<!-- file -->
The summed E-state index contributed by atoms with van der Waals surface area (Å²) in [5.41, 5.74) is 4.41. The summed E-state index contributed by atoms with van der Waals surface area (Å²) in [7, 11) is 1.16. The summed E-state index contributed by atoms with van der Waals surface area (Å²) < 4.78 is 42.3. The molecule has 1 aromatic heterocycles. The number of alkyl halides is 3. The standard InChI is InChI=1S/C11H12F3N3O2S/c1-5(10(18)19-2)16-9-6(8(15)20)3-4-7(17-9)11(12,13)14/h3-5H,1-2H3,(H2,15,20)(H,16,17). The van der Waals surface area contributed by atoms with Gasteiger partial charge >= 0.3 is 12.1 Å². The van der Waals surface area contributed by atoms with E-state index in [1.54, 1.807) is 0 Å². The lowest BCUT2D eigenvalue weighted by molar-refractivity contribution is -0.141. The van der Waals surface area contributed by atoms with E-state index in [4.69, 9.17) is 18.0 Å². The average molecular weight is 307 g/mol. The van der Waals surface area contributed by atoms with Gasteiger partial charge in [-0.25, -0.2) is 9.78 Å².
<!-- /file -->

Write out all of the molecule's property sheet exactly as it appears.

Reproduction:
The summed E-state index contributed by atoms with van der Waals surface area (Å²) in [5.41, 5.74) is 4.41. The summed E-state index contributed by atoms with van der Waals surface area (Å²) in [7, 11) is 1.16. The summed E-state index contributed by atoms with van der Waals surface area (Å²) < 4.78 is 42.3. The molecule has 1 aromatic heterocycles. The number of alkyl halides is 3. The standard InChI is InChI=1S/C11H12F3N3O2S/c1-5(10(18)19-2)16-9-6(8(15)20)3-4-7(17-9)11(12,13)14/h3-5H,1-2H3,(H2,15,20)(H,16,17). The van der Waals surface area contributed by atoms with Gasteiger partial charge >= 0.3 is 12.1 Å². The van der Waals surface area contributed by atoms with E-state index in [1.54, 1.807) is 0 Å². The lowest BCUT2D eigenvalue weighted by molar-refractivity contribution is -0.141. The van der Waals surface area contributed by atoms with E-state index in [4.69, 9.17) is 18.0 Å². The average molecular weight is 307 g/mol. The van der Waals surface area contributed by atoms with Gasteiger partial charge in [-0.25, -0.2) is 9.78 Å².